Just one breath

It is important to work on all facets of the person at the same time when you train so they will all be present in daily life and when the rockets start to fall. The best way to do this is to confine both ends of how we perceive ourselves to the same time.
Start by standing or laying prone on the ground and breathing smoothly. Exhale slowly and continuously until you have nothing left and then hold and tense and relax parts of you until your body starts to move out the accumulated tension on its own with shaking and more.
Repeat the drill with smoothly inhaling until you are full and then holding and tensing and relaxing for a while and note the differences in how your body works naturally to take out the tension on its own.
Now that you went to the two ends simply hold your breath when you are at a comfortable position and repeat the drill. Know that you are working well when you feel comfortable. If you are working under stress that is not intentional such as in the static push up you are not paying attention and if you are working with a partner and your movement feels uncomfortable or painful you are already injured if you are working at high speed.
Now bring your legs overhead and in this position repeat the three drills and then bridge up and again repeat the drills to learn how your body is working to end this inner conflict and stay healthy under tension. Once you do all this you can work with a partner to wrestle lightly and with your aim in this drill to stay within your comfort zone and to keep breathing smoothly. The aim of the drill is to help you clean out excess tension and unneeded movement in a way that promoted health and calm.
Once you have done these drills on your own and with a partner (remember to be free in your thought as well. It can be play wrestling with your child or a game of pass with a ball) continue to do the work using the inhale to end, exhale to end and pause on comfort to end with simple movement drills. Start with the four basics of pushups, sit ups, leg raises and squats that allow you to learn how to guide your breath in movement and then add simple movement such as sitting down and getting up, walking and so on.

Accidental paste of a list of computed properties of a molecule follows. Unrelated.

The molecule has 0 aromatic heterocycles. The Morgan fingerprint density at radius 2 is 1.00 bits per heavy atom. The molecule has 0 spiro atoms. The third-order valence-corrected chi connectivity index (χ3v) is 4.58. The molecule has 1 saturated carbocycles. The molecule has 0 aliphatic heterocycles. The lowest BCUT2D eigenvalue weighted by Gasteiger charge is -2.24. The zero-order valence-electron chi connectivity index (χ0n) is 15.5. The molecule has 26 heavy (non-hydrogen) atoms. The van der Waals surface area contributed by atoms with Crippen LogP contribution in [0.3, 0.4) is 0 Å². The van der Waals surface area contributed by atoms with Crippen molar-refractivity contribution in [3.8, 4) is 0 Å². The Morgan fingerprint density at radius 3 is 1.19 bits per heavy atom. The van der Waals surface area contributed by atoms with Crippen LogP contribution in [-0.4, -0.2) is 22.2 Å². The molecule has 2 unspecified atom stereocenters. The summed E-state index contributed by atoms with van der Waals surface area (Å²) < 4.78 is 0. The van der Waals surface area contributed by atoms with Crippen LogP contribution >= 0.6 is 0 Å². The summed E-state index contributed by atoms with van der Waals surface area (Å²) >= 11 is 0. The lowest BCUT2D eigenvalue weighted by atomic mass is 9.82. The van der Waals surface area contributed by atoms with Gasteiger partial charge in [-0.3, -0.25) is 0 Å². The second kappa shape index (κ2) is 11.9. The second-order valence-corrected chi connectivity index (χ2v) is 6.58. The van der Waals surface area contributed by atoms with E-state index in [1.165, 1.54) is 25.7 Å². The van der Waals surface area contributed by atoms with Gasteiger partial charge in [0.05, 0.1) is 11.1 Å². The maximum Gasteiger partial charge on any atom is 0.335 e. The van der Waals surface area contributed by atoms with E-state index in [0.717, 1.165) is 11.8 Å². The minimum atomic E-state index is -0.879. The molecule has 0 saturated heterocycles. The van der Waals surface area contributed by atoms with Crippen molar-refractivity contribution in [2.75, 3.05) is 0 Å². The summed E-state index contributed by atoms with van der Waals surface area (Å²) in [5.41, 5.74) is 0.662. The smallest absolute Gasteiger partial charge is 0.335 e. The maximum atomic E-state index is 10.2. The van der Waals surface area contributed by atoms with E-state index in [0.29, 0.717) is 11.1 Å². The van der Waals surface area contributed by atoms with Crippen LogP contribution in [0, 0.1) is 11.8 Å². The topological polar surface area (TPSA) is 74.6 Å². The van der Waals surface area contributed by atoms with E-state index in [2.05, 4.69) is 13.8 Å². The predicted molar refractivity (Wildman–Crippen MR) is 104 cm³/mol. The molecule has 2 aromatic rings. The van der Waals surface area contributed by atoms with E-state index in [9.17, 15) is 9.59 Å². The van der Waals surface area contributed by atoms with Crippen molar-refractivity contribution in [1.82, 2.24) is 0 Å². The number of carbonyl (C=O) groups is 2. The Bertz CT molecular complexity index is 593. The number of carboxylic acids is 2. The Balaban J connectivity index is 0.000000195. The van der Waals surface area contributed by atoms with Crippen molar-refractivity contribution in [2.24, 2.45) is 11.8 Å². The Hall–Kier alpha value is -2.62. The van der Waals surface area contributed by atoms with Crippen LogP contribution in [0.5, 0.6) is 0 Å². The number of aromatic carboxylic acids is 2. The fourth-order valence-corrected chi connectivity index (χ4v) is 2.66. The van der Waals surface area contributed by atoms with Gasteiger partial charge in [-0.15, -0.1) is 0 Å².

It is very tempting to go straight to survival drills that depict simulations of violence but it is harmful to work this way all the time. When you come with all your stored tension and unaware movement to the drill you think you are doing well when in fact you are just pressing the tension further down your throat. When you focus on the goal in life rather than in on specific event you will gain much more in all cases.
Now take a stick with slightly pointy edges and as one works on the three breath cleaning drills you poke and push/pull them and they simply move to stay comfortable. Remember that acting out of fear is reacting and it is the act of allowing the outside to control you.
The stick person works on moving without relying too much on the stick and on paying attention to where the tension is in your partner so you can work better and help your partner clean his or her movement better.
Change roles and remind your partner to avoid giving control to others with his eyes by working from all heights and directions (legs from the back, throat from the side, between the legs and to the side at the same time and more) and remember most attacks do not come from the front and most attackers show their perceived weapon for intimidation before the actual hit and not just for their ego boasting.

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